VR’t has created the first vivid museum exhibition completely in Virtual Reality. In partnership with MOCA the young LA-based immersive technology company has archived and captured artistic expression around Kerry James Marshall’s 35 year retrospective, “Mastry” which debuted at the Museum of Contemporary Art in Chicago in April 2016 and has travelled to the Met Breuer in New York before closing at the MOCA in LA this July.
“Our mission is to make art more accessible by allowing anyone with an Internet connection or Virtual Reality headset to visit some the worlds most celebrated museum exhibitions.
We want to provide a larger stage for artists to speak to its audience and we believe that virtual reality is the ideal medium to for art lovers to visit museum exhibitions that they were unable to attend.
A curator spends up to fives years preparing for an exhibition and after the 3-4 months what is left to commemorate the exhibition is a book. Virtual reality allows for the exhibition to live on forever and continue to impact its viewers in perpetuity. “- Said Linus Adolfsson, Co-Founder of VRt Ventures
Mastry has a revolutionary touch, proposing a new principle of normal in art, raising awareness. The show is a thirty-five-year retrospective that induces a thoughtful new appraisal of the historical principles of western painting, challenging the idea of the ‘masterpiece’ and the unsubstantiated perception proposed by art history. Most of Marshall’s painting is commemorative and habitually painted in extraordinarily large scale. The gist is a loyal devotion to blackness both epitomized and factual, casting epithelium in tincture of acrylic carbon, moon white and mars black. The 80 pieces starring in the show are mainly paintings of black individuals in artist studios, neighborhood junkets, romantic utopias and harmonious dancefloors. He makes a commentary on public housing depicting his subjects living in dreamy suburbs and doyennes in rooms overflowing with civil rights memorabilia. There is a panel of a comic strip about a black superhero Rhythm Mastr that trains a young hero to unchain the secret power of a group of African sculptures operating a particular rhythmic arrangement.
His work functions as a treatise on how culture reacts to power constructs and how art enthralls and guides a prevailing political plot. It makes a commentary on how cultural authority echoes the delicacy of that very power structure. It operates around the complete antithesis of those conditions. It is an art of fundamentalism, zeal, and politics. It encompasses the same mortar it confronts. It approaches history with allegory, tracing back the invisibility to medieval and renaissance art. Kerry James Marshall is essentially concerned with aesthetics as a sequential facet of an Afro-modernist stance that refers to the fluctuating splendor of blackness as a cryptic omen that can never be put to rights. His quest for beauty swipes away the sentimental aspect of blackness creating a dialogue that informs around naturalism and realism. His individuals abide by an onlooker of the violent histories of afro- modernity suggesting an idea of beauty that might nonetheless come to be.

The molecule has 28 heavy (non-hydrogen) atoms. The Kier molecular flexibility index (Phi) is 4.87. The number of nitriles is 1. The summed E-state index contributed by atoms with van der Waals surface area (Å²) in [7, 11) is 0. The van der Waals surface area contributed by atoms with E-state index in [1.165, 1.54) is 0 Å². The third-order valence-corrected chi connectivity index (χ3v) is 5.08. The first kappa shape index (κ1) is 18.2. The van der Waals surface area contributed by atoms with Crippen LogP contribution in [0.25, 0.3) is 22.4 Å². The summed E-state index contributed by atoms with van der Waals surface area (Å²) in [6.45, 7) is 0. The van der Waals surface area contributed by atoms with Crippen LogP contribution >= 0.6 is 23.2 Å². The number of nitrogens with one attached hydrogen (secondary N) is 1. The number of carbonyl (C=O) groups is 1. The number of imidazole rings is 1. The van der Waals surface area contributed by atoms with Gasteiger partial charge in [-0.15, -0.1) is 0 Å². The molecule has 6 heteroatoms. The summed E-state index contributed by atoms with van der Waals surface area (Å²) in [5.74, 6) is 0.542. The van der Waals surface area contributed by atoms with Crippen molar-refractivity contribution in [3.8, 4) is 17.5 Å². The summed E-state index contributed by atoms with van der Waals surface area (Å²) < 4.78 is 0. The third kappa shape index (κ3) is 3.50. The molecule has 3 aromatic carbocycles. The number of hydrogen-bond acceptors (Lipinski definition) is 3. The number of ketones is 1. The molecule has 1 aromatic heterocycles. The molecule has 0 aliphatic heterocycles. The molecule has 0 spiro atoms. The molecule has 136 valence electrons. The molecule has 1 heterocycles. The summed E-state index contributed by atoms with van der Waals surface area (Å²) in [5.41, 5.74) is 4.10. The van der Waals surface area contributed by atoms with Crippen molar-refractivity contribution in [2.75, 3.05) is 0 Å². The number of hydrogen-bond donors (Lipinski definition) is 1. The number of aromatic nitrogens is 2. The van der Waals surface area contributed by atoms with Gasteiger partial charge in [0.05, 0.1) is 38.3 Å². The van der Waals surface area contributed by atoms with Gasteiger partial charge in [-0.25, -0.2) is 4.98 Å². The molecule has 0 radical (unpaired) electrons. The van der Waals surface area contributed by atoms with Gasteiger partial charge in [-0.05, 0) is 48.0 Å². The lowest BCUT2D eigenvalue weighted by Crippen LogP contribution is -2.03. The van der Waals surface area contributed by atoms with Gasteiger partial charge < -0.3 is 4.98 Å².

Cultural syllogism discharges any comfortable assertion to racial essentialism. Kerry James Marshall charms in the scraping dissimilarity among two cultures. In his work synthesis and discord unify. There is no effort to conceal black cultural symbols by superimposing them with white models of awareness. There is, in its place the mindful decree to frolic one type of cultural concept critical to another, resulting in in sharp cognizance of both identity and the authority of the syncretic deed. Binary awareness develops into vision, a virtue of sweeping imagination.